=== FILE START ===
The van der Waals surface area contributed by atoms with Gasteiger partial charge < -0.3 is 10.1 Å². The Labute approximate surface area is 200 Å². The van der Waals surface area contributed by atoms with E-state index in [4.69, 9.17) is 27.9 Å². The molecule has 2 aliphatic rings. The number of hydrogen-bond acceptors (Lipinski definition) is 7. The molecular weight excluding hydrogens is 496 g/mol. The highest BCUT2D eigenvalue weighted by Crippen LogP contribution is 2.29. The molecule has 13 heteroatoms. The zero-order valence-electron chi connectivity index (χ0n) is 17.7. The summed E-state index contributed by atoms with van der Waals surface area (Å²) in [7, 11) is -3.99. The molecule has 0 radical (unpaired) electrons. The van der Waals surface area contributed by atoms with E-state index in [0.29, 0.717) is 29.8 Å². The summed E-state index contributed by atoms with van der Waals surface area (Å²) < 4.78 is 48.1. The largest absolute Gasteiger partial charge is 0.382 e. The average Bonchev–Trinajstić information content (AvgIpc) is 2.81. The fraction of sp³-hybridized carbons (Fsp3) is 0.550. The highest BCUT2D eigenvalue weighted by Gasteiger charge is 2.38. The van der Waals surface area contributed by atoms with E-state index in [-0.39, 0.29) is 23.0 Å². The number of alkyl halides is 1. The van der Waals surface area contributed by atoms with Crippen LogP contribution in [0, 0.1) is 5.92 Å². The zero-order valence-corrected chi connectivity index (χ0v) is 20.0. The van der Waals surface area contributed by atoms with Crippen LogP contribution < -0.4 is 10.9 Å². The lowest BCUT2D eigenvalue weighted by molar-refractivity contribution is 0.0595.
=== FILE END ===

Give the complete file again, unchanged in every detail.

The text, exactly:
The van der Waals surface area contributed by atoms with Gasteiger partial charge < -0.3 is 10.1 Å². The Labute approximate surface area is 200 Å². The van der Waals surface area contributed by atoms with E-state index in [4.69, 9.17) is 27.9 Å². The molecule has 2 aliphatic rings. The number of hydrogen-bond acceptors (Lipinski definition) is 7. The molecular weight excluding hydrogens is 496 g/mol. The highest BCUT2D eigenvalue weighted by Crippen LogP contribution is 2.29. The molecule has 13 heteroatoms. The zero-order valence-electron chi connectivity index (χ0n) is 17.7. The summed E-state index contributed by atoms with van der Waals surface area (Å²) in [7, 11) is -3.99. The molecule has 0 radical (unpaired) electrons. The van der Waals surface area contributed by atoms with E-state index in [0.29, 0.717) is 29.8 Å². The summed E-state index contributed by atoms with van der Waals surface area (Å²) < 4.78 is 48.1. The largest absolute Gasteiger partial charge is 0.382 e. The average Bonchev–Trinajstić information content (AvgIpc) is 2.81. The fraction of sp³-hybridized carbons (Fsp3) is 0.550. The highest BCUT2D eigenvalue weighted by Gasteiger charge is 2.38. The van der Waals surface area contributed by atoms with E-state index in [-0.39, 0.29) is 23.0 Å². The number of alkyl halides is 1. The van der Waals surface area contributed by atoms with Crippen LogP contribution in [0, 0.1) is 5.92 Å². The zero-order valence-corrected chi connectivity index (χ0v) is 20.0. The van der Waals surface area contributed by atoms with Crippen LogP contribution < -0.4 is 10.9 Å². The lowest BCUT2D eigenvalue weighted by molar-refractivity contribution is 0.0595.